In this week’s Weekly English Practice, ECP coach Darren talks about online trolling, its origins and how it has changed from being a fun but harmless activity to become a damaging and harmful problem.
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Online trolling used to be funny, but now the term refers to something far more sinister
Before you read the complete article, look at this vocabulary and find it in the text:
knee-jerk reaction: a quick reaction that does not allow you time to consider something carefully
newbie: a person who has recently started a particular activity
derogatory: showing a critical or disrespectful attitude
nasty: unpleasant, cruel, spiteful
amid: surrounded by or in the middle of something
embolden: to give someone the confidence or courage to do something
havoc: chaos, confusion, disorder
thrive: to grow, develop or be successful
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The Urban Dictionary defines “trolling” as “the deliberate act, by a troll, of making random unsolicited and/or controversial comments on various internet forums with the intent to provoke an emotional knee-jerk reaction from unsuspecting readers to engage in a fight or argument”. For example, someone posts a picture of themselves with their pet cat on Instagram. A troll responds with the following. “Nice cat, when are you planning on cooking it?
It is believed that trolling began back in the 90’s when trolls would look for newbies on a forum or in a chatroom and ask naive questions about a topic that had already been overly discussed. Known as “feeding the troll”, the new user would take the bait and reply to the troll. Other veteran users on the forum would identify the username and realise what was going on. This was a bit of harmless fun to give those in the know a bit of a laugh.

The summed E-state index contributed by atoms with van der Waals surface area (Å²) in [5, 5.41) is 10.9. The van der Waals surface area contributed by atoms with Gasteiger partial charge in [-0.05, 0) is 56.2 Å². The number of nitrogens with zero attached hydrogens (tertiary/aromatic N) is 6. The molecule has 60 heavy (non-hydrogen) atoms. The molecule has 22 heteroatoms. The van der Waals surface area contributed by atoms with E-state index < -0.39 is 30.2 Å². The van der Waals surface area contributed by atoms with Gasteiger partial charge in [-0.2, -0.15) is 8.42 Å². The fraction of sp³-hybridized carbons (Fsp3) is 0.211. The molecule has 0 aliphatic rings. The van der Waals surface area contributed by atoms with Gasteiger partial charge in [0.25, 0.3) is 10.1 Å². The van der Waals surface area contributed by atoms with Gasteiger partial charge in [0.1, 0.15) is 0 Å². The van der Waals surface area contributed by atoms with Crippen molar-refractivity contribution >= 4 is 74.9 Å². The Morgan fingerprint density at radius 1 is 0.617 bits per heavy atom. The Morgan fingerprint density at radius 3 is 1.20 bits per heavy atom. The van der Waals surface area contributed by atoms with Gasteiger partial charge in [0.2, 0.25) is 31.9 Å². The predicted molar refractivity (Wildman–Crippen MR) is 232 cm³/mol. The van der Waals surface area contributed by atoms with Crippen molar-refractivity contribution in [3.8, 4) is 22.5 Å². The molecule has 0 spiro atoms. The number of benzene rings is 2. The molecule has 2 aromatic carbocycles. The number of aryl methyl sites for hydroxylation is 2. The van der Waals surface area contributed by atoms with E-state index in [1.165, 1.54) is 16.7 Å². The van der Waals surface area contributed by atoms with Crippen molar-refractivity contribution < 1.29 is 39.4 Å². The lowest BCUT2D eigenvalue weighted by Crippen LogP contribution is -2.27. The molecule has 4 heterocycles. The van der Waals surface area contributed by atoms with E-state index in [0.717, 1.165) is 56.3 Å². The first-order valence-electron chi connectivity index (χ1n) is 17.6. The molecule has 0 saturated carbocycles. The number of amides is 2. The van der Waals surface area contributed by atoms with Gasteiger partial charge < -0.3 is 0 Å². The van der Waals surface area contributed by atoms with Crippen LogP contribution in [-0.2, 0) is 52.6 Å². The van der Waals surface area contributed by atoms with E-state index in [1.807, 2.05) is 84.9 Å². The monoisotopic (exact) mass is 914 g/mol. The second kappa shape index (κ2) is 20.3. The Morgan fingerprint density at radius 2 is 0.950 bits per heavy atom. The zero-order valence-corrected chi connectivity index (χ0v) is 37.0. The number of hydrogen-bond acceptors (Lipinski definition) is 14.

Nowadays, although not all trolling is bad, it has taken on a more derogatory meaning. It often moves beyond being playful and can become nasty – so nasty that a troll can be just as unpleasant as a hater. Many people use these two terms interchangeably but a troll is not the same as a hater. They have a different agenda. They want to start a fight, hopefully one that has a broader application, and brings in more people than just the object of their original trolling.
However, trolling can have a devastating effect on the people being attacked, especially those who are vulnerable and have admitted as much on their social media accounts. For instance, Olivia Penpraze, from Melbourne, Australia, started blogging about her depression in 2010. Over a period of time, amid many messages of support, some trolls told her that she ought to kill herself because she was so ugly she was better off dead. She sadly took her own life months later, at the age of 19.
This type of trolling is essentially cyber-bullying. The troll is anonymous and so, feels emboldened to say whatever they like and create as much havoc with their victim’s life as possible without any fear of punishment. For trolls, hurting someone gives them sheer happiness and a strong sense of self-worth; they nourish themselves from your discomfort. They exhibit some dark personality traits such as narcissism, Machiavellianism, psychopathy, and sadism.
The need to hurt other people is not a product of the internet. It has always existed, but online social media sites have given this behaviour a platform on which it can thrive. Scary thought.
Written by ECP coach Darren Lynch
Let’s chat about that!
Write your opinions in an email and send them to your ECP coach!
- How would you describe trolling?
- Do you post on social media sites?
- Have you ever been trolled? Tell your story
- What’s the best way to deal with a troll?
- Are you a troll? If so, what type of troll are you?